Use of templates to avoid redudancy of code

janderson askme at
Wed Jun 4 00:21:28 PDT 2008

Mael wrote:
> Hello,
> I'm writing an algorithm that has, say, too possible behaviour depending on a switch. Since there are many imbricated loops, and the behaviour change is inside the loop, testing for the flag is time-consuming
> for( ....)
> for( .... )
> for( ... )
> {
>   if( flag ) action_1 ;
>   else action_2 ;
> }

If the flag is dependent on something in the loop, you could try storing 
your stuff in buckets (maps, arrays, sorted array or whatever works). 
That way you know what is in each group to begin with.

> is there a clean way to use templates to generate the duplicate of the code like
> if( flag )
> {
>   for(...) .... action1 ;
> }
> else
> {
>   for(...) .... action2 ;
> }

Ok, so you've created some sort of bucket thing, great!

Assuming that flag is not an object with a very expensive compare.  If 
you've profiled it and found its a problem (based on algorithm 1) then 
it means that action_1 and/or action_2 are doing very, very little work 
and you are traversing many items.  I'm imagining its either an 
assignment or comparison.  In fact you would likely get more of a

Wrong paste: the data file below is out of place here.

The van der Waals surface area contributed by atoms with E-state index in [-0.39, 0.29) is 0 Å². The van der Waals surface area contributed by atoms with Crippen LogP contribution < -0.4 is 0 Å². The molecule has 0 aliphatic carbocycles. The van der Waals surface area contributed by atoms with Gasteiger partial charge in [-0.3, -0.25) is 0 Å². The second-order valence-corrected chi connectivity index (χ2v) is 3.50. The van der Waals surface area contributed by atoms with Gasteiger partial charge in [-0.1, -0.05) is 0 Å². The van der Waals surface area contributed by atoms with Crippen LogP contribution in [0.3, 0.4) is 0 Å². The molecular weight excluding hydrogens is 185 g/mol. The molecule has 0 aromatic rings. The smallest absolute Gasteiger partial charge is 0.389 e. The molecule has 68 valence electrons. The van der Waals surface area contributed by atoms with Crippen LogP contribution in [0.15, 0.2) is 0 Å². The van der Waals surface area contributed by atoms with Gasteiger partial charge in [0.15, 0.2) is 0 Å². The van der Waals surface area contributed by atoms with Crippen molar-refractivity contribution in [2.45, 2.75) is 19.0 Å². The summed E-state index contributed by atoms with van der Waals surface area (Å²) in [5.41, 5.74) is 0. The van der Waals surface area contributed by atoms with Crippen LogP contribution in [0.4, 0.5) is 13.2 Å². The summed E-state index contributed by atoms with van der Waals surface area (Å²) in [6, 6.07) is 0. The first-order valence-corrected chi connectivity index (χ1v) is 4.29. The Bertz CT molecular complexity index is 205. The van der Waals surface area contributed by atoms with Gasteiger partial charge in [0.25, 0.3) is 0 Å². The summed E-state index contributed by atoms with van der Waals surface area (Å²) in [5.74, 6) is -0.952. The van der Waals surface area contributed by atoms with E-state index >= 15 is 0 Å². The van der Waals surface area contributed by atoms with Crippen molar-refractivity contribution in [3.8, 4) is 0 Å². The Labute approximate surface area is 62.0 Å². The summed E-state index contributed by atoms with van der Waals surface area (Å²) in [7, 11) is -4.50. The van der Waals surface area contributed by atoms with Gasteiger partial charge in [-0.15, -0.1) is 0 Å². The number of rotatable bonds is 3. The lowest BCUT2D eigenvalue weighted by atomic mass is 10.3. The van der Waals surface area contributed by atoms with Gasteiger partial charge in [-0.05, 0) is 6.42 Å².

speedup by unrolling the loop then anything else.  Note that for does a 
comparison and a ++ each iteration.   Anyway hope that helps explain why 
other people in the NG immediately raised the pink premature 
optimisation warning flags.

Ok down to my thoughts on optimizing this:

Given that action_1 and action_2 are probably small ops; If you want 
optim performance you could take advantage of SIMD or futures (parallel 
processing) or there may be a function already that's ASM optimized to 
do what you want (memcopy, memset etc...)

Another possibility is to change the array your iterating over:

array = (flag) ? array1 : array2;
for (auto value; array)


Note you save a branch that way, but that would very likely be 

I hope this has been helpful.

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